In the present study, RFLP analysis as well as allele specific PCR of msp-2 gene have shown the predominance of FC-27 allele. This is in accordance with earlier studies, which also reported higher prevalence of FC-27 type of allele than 3D7 (27,42) from different parts of the world, including, Senegal (24), The Gambia (43), Colombia (44) and Honduras (45). In earlier studies, in small number of Indian isolates of P. falciparum, Bhattacharya et al (46,19), identified only one allelic family (FC-27). Bhattacharya et al (46) have stated that the apparent presence of just one allelic family in India might be due to clonal propagation of P. falciparum. The presence of size variation may result from the addition or deletion of the nucleotides in the msp-2 gene among the isolates, which may occur during multiplication of parasite or during intragenic recombination at the time of crossing over during meiosis within mosquito vectors (42). In the present study, 5 (10%) of the isolates showed mixed clones, suggesting the presence of more than one allelic type in the isolates from patients.

PCR-RFLP and nested PCR techniques are rapid, convenient and allow handling of large number of samples at one time. These techniques are more useful tools for the study of genetic polymorphism in these genes in which the events of intragenic recombination is frequent such as msp-1 (16) and msp-2 (27) genes. While RFLP is not a suitable tool to study the genes in which only point mutations are reported i.e, csp and ama-1 genes in which the polymorphism might appear due to the natural selection and not by intragenic recombination (32). This is because RFLP has a limitation as it can detect limited point mutations unless they are in restriction sites of enzyme used. On the other hand the sequencing is able to detect all types of mutations and is a strong tool to study the genetic polymorphism but it is time consuming, costly and may not be available in all the laboratories, and thus, it may not be possible to apply this technique for large epidemiological studies.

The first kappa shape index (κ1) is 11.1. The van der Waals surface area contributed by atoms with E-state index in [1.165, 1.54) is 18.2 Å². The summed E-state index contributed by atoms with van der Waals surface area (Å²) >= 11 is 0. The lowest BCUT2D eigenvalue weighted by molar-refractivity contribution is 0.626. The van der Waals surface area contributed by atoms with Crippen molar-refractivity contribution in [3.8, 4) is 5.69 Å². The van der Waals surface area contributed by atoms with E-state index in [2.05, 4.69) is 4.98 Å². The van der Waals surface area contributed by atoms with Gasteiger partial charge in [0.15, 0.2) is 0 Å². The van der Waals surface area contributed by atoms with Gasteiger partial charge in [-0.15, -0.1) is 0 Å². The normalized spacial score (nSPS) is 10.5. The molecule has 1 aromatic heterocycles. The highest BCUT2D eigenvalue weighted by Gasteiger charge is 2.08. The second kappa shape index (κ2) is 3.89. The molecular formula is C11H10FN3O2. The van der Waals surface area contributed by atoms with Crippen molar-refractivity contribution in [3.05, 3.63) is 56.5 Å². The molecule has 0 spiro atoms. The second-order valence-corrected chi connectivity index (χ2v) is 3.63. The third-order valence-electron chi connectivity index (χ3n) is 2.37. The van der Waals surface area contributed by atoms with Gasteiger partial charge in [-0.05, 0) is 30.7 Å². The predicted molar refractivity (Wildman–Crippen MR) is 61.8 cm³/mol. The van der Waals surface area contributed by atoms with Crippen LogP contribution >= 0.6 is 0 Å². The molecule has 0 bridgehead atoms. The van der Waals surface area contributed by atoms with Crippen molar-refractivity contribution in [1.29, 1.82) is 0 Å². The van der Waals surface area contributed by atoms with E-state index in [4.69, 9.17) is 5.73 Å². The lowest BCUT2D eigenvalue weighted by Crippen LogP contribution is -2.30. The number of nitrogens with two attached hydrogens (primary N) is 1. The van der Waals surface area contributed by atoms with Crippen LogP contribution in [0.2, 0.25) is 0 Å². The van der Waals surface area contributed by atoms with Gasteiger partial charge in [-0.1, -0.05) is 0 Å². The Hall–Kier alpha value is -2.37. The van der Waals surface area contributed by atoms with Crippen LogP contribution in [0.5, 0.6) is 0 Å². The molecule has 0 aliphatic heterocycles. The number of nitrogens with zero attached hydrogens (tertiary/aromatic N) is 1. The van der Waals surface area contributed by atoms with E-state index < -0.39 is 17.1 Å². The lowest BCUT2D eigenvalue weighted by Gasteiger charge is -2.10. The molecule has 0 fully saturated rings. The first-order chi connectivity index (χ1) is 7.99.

We gratefully acknowledge the help of National Institute of Malaria Research, Delhi for providing few isolates of P. falciparum. The research was supported by Indian Council of Medical Research (ICMR) grant to Dr Umar Farooq.

Received: 8 September 2008

Accepted in revised form: 28 January 2009


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Umar Farooq, N. Malla & M.L. Dubey

Department of Parasitology, Post Graduate Institute of Medical Education and Research, Chandigarh, India

Corresponding author: Dr M.L. Dubey, Professor, Department of Parasitology, Post Graduate Institute of Medical Education and Research, Chandigarh-160 012, India.

Table 1. The primers, annealing temperatures and number of cycles
used for PCR amplifications of polymorphic segments of genes

Name    Sequence of primers                    Annealing     No. of
of                                            temperature    cycles
genes                                         ([degrees]C)

ama-1   5'CCT TTG AGT TTA CAT ATA TG-3'            47          35
csp     5'GAC CCA AAC CCG AAA TGT AGA TG-3'        50          30
        5'CGA CAT TAA ACA CAC TGG A-3'
msp-2   5'GAA GGT AAT TAA AAC ATT GT-3'            48          35
FC-27   5'GCAAATGAAGGTTCTAATACTAATAG-3'            58          35
3D7     5'GCAGAAAGTAAGCCTTCTACTGGTGCT-3'           63          30

Table 2. Allelic types of P. falciparum ama-1 and esp
genes on the basis of molecular weight of PCR product and
RFLP patterns with Dra-1 and Ssp-1 restriction enzymes

                           ama-1 (n = 67)
types     Mol. weight of   Mol. weight of    Frequency
           PCR products     fragments on        (%)
                           RFLP with Dra-1

1              950            500, 450       33 (49.25)
2              1000           550, 450       31 (46.26)
3              800            350, 450        3 (4.47)
Total                                            67

                            csp (n = 84)
types     Mol. weight of   Mol. weight of    Frequency
           PCR products     fragments on        (%)
                           RFLP with Ssp-1

1              280            180, 100       71 (84.52)
2              300            200, 100       13 (15.48)
3               --               --              --
Total                                            84

Table 3. Allelic type of msp-2 gene of P. falciparum according to
molecular weight of amplicons and typing of isolates in allelic
families assessed from PCR-RFLP and family-specific nested PCR

Size of   Allelic                RFLP (n = 50)
PCR        types
product    (Mol.    Frequency        FC-27            3D7
(bp)      weight)      (%)        family (%)      family (%)

870          1      18/50 (36)   16/18 (88.88)   2/18 (11.11)
800          2      16/50 (32)   14/16 (87.50)   2/16 (12.50)
760          3      16/50 (32)   5/16 (31.25)    11/16 (68.75)

                  Nested PCR (n = 50)
Size of
PCR                                  Mixed
product    FC-27       3D7          clone
(bp)      family      family     isolates (%)

870        14/18       2/18
800        13/16       2/16         5 (10)
760        5/16        9/16
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Title Annotation:Research Articles
Author:Farooq, Umar; Malla, N.; Dubey, M.L.
Publication:Journal of Vector Borne Diseases
Article Type:Report
Geographic Code:9INDI
Date:Jun 1, 2009